(writings about belongings, marks, and other new video works):
They’re first about land and the body, my relationship to land. What the land gives and what our bodies know (both being full of deep knowledge). There is also how we make marks, how we mark our existence in this world. I was thinking a lot about migration and immigration as well. Crossings. Of borders and seas. What is it to cross an ocean? Does the water remember our existence? And how? And how are our own bodies marked with the crossings of people we don’t know. People who we know could be us. Are us.
What is the rhythm of our presence in this world? When we walk does the sound reverberate infinitely, endlessly? How does that sound look?
And the masquerade. I am forever interested in the mask and where that takes us. The space between the body and the spirit. Covering and opening. And what it feels like for the earth to put a mask on.
I saw the "Eternal Ancestors: The Art of the Central African Reliquary" show at the Met recently. As I walked through the exhibit I kept thinking, I must not be remembering the definition of reliquary. We are walking through wooden statues dripping with oil, ancestor figures sculpted in metal, stitched dolls that are consulted for important community matters. From the museum catalogue:
“Yet another distinctive genre consists of Bwende and Bembe soft sculptures from the Republic of Congo, with their emphasis on a vibrant red palette, strategic use of contrasting textile patterns, and grand cosmic gestures that announce their role as active intermediaries with the divine. Among the most spectacular and rare examples is a life-size Female Figure by the Bwende master Makosa of Kingoyi that was collected by the Swedish missionary Efraim Andersson in 1938 (Museum of World Culture).”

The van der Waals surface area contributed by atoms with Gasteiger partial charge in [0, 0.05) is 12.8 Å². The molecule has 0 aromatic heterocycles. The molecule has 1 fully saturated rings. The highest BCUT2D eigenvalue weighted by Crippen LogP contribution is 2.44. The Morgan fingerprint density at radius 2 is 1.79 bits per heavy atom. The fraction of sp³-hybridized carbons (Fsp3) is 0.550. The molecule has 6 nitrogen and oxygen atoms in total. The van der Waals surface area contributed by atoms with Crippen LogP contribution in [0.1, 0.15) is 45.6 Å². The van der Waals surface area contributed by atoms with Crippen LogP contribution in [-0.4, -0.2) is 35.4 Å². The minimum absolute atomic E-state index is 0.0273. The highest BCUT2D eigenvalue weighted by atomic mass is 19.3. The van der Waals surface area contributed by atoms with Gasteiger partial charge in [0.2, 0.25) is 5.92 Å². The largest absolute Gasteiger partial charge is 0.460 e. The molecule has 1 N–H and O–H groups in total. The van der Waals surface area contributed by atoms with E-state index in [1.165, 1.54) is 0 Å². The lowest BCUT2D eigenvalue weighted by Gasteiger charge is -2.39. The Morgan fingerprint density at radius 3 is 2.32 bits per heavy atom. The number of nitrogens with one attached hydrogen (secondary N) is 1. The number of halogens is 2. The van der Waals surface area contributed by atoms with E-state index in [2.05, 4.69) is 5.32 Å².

Soft sculpture? Okay. With the bones of an ancestor inside. The figure, measuring well over 7 feet high is put into the earth during a burial ceremony.
And the un-burying? How does one ‘collect’ the body of another’s dead? What does it take to excavate something so large—both physically and spiritually. Is it excruciating? Does it require amnesia? Or the leaving of one’s own body? Complex like reparations and repatriation.
So, excavation. What do we excavate? And when and why? And how? Can anger be removed from the body? Cut out and photographed? Does it emerge lovingly? Makes me think of Ogun, the Yoruba god of iron and war. He also has a big heart. So while he is fierce and independent, he is very loving, sensitive. Thinking of creating a dance for Ogun.
(Must we undergo constant excavation? And taking, even after the body. Perhaps this is one of the roots that explains my mixed emotions when I come upon the works of Kara Walker and Wangechi Mutu and even Ghada Amer. What would you do without the oppressor? Or must we always be broken or breaking?)
I am deeply interested in how we, as artists, create, discover our own language. And how these languages become creoles. The crossings are the creoles that we speak. And so to Sun Ra and Maya Deren:
Sun Ra, from Space is the Place (1974)
Maya Deren, from Meshes of the Afternoon
That should really be the measure of success: if you can be in your body.
Nigerian Egungun Dancers
The Lovely Willie Ninja
New York City Breakers featured on Graffiti Rock
Ugandan Marimba Dancing
Ag'ya, Martinique's Combat Dance, 1936, filmed by Katherine Dunham
Katherine Dunham Dancing with Talley Beatty